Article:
Home » Pakistan Elections: US, UK, EU demand probe into irregularities, fraud

Pakistan Elections: US, UK, EU demand probe into irregularities, fraud

On February 9, the United States, the UK and the European Union (EU) all shared worries about how elections were done in Pakistan. They spoke up after a vote on February 8 and called for an investigation into problems that were reported.

Elections took place for 265 seats in the national assembly, and a political party must win 133 seats to have a simple majority. The big competition in the election was between Nawaz Sharif’s party and those supported by Imran Khan, another former prime minister. Each side claimed that they had won the election, Reuters reported.

The US and the EU noted complaints about interference, like the arrest of activists. They said that any reports of unfair practices, meddling and fraud must be thoroughly looked into.

The EU said there was a “lack of a level playing field” because some politicians couldn’t run in the elections and there were limits on freedom of expression, assembly of people and the use the internet.

There were “undue restrictions” on freedoms of expressions and assembl, as per The US State Department which also took note of violence and attacks on media workers.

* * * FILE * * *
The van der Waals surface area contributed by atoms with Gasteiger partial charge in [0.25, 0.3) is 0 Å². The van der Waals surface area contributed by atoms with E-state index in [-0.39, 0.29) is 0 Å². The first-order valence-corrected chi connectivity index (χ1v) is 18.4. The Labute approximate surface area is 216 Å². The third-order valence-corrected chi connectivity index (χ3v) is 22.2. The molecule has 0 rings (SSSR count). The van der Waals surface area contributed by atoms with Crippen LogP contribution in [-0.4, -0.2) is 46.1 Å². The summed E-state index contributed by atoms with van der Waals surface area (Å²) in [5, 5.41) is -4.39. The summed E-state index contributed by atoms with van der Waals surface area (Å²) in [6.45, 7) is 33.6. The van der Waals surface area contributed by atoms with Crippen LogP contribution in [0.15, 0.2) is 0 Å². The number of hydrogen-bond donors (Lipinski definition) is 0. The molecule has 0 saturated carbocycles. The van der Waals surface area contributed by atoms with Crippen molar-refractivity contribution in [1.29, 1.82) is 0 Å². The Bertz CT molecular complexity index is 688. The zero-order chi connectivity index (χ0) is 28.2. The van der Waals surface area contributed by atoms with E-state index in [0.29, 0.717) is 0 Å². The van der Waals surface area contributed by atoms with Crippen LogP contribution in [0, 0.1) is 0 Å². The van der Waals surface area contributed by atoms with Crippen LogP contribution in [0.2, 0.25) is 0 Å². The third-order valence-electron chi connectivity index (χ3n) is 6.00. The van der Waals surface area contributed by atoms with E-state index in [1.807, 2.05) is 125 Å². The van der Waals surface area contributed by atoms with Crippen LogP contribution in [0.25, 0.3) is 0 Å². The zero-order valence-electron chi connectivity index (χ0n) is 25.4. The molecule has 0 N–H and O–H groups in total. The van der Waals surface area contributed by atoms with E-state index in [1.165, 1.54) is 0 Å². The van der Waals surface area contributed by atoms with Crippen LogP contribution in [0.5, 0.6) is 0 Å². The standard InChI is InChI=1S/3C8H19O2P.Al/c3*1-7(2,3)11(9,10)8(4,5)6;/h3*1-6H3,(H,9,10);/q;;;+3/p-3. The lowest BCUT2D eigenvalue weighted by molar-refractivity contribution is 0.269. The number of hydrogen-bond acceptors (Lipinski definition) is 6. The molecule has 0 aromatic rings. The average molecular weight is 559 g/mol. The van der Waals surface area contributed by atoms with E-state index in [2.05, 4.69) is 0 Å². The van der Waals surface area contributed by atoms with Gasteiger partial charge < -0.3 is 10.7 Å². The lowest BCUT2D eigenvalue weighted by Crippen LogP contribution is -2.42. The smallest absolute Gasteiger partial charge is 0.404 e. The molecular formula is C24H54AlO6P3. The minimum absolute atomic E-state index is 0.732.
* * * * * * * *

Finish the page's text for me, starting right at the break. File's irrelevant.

US Democrats Ro Khanna and Ilhan Omar shared worries about the military allegedly influencing election results. They both want the  US State Department to wait on acknowledging a winner until claims of wrongdoing are looked into.

“I am deeply troubled by reports of interference in this week’s election in Pakistan. The legitimacy of any incoming government rests on fair elections, free of manipulation, intimidation, or fraud. The Pakistani people deserve nothing less than a transparent democratic process and true representative government,” Omar posted on X (formerly Twitter).

“I am deeply concerned by the growing evidence that the military is interfering and rigging the result to overturn the will of the Pakistani people. The US should not recognize a winner until all the facts are investigated,” Khanna wrote.

British Foreign Minister David Cameron, while thanking all those who had voted in Pakistan, demanded “rule of the law”.

“We recognise serious concerns over the fairness and lack of inclusivity of Pakistan’s elections. Authorities must uphold fundamental human rights including free access to information and the rule of law,” he posted.